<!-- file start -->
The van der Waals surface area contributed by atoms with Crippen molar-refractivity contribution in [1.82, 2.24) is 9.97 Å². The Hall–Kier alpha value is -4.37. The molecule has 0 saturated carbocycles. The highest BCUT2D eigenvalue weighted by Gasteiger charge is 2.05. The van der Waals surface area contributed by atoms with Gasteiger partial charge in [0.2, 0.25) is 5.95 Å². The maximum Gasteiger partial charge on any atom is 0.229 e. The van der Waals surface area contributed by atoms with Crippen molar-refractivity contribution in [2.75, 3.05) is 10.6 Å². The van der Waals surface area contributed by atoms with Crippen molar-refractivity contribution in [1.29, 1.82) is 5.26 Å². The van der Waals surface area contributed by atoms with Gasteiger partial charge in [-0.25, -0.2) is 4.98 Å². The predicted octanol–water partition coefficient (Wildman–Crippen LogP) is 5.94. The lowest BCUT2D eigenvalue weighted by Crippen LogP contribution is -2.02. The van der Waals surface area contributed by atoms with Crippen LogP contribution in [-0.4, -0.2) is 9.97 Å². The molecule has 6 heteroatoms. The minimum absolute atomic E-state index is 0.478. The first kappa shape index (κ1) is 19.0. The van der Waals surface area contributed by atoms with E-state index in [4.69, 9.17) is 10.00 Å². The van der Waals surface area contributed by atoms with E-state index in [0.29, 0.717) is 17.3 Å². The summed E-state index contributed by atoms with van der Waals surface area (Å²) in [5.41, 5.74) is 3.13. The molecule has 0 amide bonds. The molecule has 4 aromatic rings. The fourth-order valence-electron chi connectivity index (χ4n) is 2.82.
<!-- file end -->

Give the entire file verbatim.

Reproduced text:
The van der Waals surface area contributed by atoms with Crippen molar-refractivity contribution in [1.82, 2.24) is 9.97 Å². The Hall–Kier alpha value is -4.37. The molecule has 0 saturated carbocycles. The highest BCUT2D eigenvalue weighted by Gasteiger charge is 2.05. The van der Waals surface area contributed by atoms with Gasteiger partial charge in [0.2, 0.25) is 5.95 Å². The maximum Gasteiger partial charge on any atom is 0.229 e. The van der Waals surface area contributed by atoms with Crippen molar-refractivity contribution in [2.75, 3.05) is 10.6 Å². The van der Waals surface area contributed by atoms with Crippen molar-refractivity contribution in [1.29, 1.82) is 5.26 Å². The van der Waals surface area contributed by atoms with Gasteiger partial charge in [-0.25, -0.2) is 4.98 Å². The predicted octanol–water partition coefficient (Wildman–Crippen LogP) is 5.94. The lowest BCUT2D eigenvalue weighted by Crippen LogP contribution is -2.02. The van der Waals surface area contributed by atoms with Crippen LogP contribution in [-0.4, -0.2) is 9.97 Å². The molecule has 6 heteroatoms. The minimum absolute atomic E-state index is 0.478. The first kappa shape index (κ1) is 19.0. The van der Waals surface area contributed by atoms with E-state index in [4.69, 9.17) is 10.00 Å². The van der Waals surface area contributed by atoms with E-state index in [0.29, 0.717) is 17.3 Å². The summed E-state index contributed by atoms with van der Waals surface area (Å²) in [5.41, 5.74) is 3.13. The molecule has 0 amide bonds. The molecule has 4 aromatic rings. The fourth-order valence-electron chi connectivity index (χ4n) is 2.82.